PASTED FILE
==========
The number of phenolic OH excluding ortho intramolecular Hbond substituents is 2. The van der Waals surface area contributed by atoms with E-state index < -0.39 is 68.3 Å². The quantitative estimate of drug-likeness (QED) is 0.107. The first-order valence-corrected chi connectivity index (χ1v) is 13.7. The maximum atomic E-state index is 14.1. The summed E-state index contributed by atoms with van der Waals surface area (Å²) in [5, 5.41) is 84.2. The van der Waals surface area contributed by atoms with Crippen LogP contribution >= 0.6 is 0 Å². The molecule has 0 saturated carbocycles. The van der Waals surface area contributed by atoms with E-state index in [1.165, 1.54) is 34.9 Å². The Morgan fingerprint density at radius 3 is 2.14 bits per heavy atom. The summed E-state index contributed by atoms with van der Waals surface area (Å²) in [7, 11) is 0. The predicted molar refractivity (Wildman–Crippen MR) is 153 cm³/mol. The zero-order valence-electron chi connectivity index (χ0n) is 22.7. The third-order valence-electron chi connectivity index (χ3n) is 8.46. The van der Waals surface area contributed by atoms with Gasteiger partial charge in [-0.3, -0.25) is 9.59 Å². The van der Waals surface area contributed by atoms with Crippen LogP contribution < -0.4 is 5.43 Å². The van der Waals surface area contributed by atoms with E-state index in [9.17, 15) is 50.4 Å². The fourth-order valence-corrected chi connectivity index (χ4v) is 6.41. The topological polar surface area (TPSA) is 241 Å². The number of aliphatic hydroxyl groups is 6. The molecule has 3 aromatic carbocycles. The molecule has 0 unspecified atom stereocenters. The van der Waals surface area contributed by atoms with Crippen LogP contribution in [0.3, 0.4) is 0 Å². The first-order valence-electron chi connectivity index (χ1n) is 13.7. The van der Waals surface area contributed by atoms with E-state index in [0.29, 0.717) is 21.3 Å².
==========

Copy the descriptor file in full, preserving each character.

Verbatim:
The number of phenolic OH excluding ortho intramolecular Hbond substituents is 2. The van der Waals surface area contributed by atoms with E-state index < -0.39 is 68.3 Å². The quantitative estimate of drug-likeness (QED) is 0.107. The first-order valence-corrected chi connectivity index (χ1v) is 13.7. The maximum atomic E-state index is 14.1. The summed E-state index contributed by atoms with van der Waals surface area (Å²) in [5, 5.41) is 84.2. The van der Waals surface area contributed by atoms with Crippen LogP contribution >= 0.6 is 0 Å². The molecule has 0 saturated carbocycles. The van der Waals surface area contributed by atoms with E-state index in [1.165, 1.54) is 34.9 Å². The Morgan fingerprint density at radius 3 is 2.14 bits per heavy atom. The summed E-state index contributed by atoms with van der Waals surface area (Å²) in [7, 11) is 0. The predicted molar refractivity (Wildman–Crippen MR) is 153 cm³/mol. The zero-order valence-electron chi connectivity index (χ0n) is 22.7. The third-order valence-electron chi connectivity index (χ3n) is 8.46. The van der Waals surface area contributed by atoms with Gasteiger partial charge in [-0.3, -0.25) is 9.59 Å². The van der Waals surface area contributed by atoms with Crippen LogP contribution < -0.4 is 5.43 Å². The van der Waals surface area contributed by atoms with E-state index in [9.17, 15) is 50.4 Å². The fourth-order valence-corrected chi connectivity index (χ4v) is 6.41. The topological polar surface area (TPSA) is 241 Å². The number of aliphatic hydroxyl groups is 6. The molecule has 3 aromatic carbocycles. The molecule has 0 unspecified atom stereocenters. The van der Waals surface area contributed by atoms with Crippen LogP contribution in [0.3, 0.4) is 0 Å². The first-order valence-electron chi connectivity index (χ1n) is 13.7. The van der Waals surface area contributed by atoms with E-state index in [0.29, 0.717) is 21.3 Å².